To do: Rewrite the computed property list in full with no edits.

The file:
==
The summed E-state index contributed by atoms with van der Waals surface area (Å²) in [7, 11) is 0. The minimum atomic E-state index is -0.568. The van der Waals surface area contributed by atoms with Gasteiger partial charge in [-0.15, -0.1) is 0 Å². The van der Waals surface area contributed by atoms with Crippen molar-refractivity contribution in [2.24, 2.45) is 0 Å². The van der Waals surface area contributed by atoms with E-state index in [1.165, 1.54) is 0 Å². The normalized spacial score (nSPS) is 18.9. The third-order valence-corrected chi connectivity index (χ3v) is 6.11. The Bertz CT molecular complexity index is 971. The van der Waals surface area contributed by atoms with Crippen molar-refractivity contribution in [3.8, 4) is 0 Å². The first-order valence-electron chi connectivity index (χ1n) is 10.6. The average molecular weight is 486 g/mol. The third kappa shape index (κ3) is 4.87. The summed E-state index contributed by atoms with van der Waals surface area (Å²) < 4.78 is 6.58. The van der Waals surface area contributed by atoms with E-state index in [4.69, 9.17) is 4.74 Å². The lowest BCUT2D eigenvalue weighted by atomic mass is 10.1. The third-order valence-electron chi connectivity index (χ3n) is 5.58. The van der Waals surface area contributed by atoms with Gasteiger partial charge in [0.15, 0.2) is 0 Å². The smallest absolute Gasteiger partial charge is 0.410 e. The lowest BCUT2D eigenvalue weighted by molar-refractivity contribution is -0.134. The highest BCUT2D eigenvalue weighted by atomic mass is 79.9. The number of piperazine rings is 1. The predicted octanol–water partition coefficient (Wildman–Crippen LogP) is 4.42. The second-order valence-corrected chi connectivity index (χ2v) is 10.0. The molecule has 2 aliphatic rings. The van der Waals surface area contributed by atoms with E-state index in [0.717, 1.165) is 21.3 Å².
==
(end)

The summed E-state index contributed by atoms with van der Waals surface area (Å²) in [7, 11) is 0. The minimum atomic E-state index is -0.568. The van der Waals surface area contributed by atoms with Gasteiger partial charge in [-0.15, -0.1) is 0 Å². The van der Waals surface area contributed by atoms with Crippen molar-refractivity contribution in [2.24, 2.45) is 0 Å². The van der Waals surface area contributed by atoms with E-state index in [1.165, 1.54) is 0 Å². The normalized spacial score (nSPS) is 18.9. The third-order valence-corrected chi connectivity index (χ3v) is 6.11. The Bertz CT molecular complexity index is 971. The van der Waals surface area contributed by atoms with Crippen molar-refractivity contribution in [3.8, 4) is 0 Å². The first-order valence-electron chi connectivity index (χ1n) is 10.6. The average molecular weight is 486 g/mol. The third kappa shape index (κ3) is 4.87. The summed E-state index contributed by atoms with van der Waals surface area (Å²) < 4.78 is 6.58. The van der Waals surface area contributed by atoms with E-state index in [4.69, 9.17) is 4.74 Å². The lowest BCUT2D eigenvalue weighted by atomic mass is 10.1. The third-order valence-electron chi connectivity index (χ3n) is 5.58. The van der Waals surface area contributed by atoms with Gasteiger partial charge in [0.15, 0.2) is 0 Å². The smallest absolute Gasteiger partial charge is 0.410 e. The lowest BCUT2D eigenvalue weighted by molar-refractivity contribution is -0.134. The highest BCUT2D eigenvalue weighted by atomic mass is 79.9. The number of piperazine rings is 1. The predicted octanol–water partition coefficient (Wildman–Crippen LogP) is 4.42. The second-order valence-corrected chi connectivity index (χ2v) is 10.0. The molecule has 2 aliphatic rings. The van der Waals surface area contributed by atoms with E-state index in [0.717, 1.165) is 21.3 Å².